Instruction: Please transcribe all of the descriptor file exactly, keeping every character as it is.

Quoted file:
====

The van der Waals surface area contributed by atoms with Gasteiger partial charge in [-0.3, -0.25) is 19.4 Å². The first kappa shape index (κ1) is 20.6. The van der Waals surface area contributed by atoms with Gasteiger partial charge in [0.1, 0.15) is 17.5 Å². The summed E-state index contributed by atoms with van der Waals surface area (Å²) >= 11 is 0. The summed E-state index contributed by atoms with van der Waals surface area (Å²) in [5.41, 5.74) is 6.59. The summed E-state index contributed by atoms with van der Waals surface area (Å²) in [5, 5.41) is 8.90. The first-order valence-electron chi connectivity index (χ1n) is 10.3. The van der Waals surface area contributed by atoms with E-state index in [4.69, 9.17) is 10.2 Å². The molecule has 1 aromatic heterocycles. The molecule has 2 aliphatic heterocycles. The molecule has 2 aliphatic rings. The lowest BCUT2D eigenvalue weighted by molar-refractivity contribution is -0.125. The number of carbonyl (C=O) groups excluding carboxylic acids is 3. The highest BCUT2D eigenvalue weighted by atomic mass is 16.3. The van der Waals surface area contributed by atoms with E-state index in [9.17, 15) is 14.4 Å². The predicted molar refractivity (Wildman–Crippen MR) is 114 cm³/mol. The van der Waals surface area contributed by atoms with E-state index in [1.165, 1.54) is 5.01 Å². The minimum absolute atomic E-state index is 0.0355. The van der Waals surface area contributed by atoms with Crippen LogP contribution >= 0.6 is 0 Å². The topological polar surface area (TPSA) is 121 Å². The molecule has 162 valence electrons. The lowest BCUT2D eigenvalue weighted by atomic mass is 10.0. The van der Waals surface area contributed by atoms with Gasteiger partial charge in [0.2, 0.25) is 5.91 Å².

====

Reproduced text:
The van der Waals surface area contributed by atoms with Gasteiger partial charge in [-0.3, -0.25) is 19.4 Å². The first kappa shape index (κ1) is 20.6. The van der Waals surface area contributed by atoms with Gasteiger partial charge in [0.1, 0.15) is 17.5 Å². The summed E-state index contributed by atoms with van der Waals surface area (Å²) >= 11 is 0. The summed E-state index contributed by atoms with van der Waals surface area (Å²) in [5.41, 5.74) is 6.59. The summed E-state index contributed by atoms with van der Waals surface area (Å²) in [5, 5.41) is 8.90. The first-order valence-electron chi connectivity index (χ1n) is 10.3. The van der Waals surface area contributed by atoms with E-state index in [4.69, 9.17) is 10.2 Å². The molecule has 1 aromatic heterocycles. The molecule has 2 aliphatic heterocycles. The molecule has 2 aliphatic rings. The lowest BCUT2D eigenvalue weighted by molar-refractivity contribution is -0.125. The number of carbonyl (C=O) groups excluding carboxylic acids is 3. The highest BCUT2D eigenvalue weighted by atomic mass is 16.3. The van der Waals surface area contributed by atoms with E-state index in [9.17, 15) is 14.4 Å². The predicted molar refractivity (Wildman–Crippen MR) is 114 cm³/mol. The van der Waals surface area contributed by atoms with E-state index in [1.165, 1.54) is 5.01 Å². The minimum absolute atomic E-state index is 0.0355. The van der Waals surface area contributed by atoms with Crippen LogP contribution >= 0.6 is 0 Å². The topological polar surface area (TPSA) is 121 Å². The molecule has 162 valence electrons. The lowest BCUT2D eigenvalue weighted by atomic mass is 10.0. The van der Waals surface area contributed by atoms with Gasteiger partial charge in [0.2, 0.25) is 5.91 Å².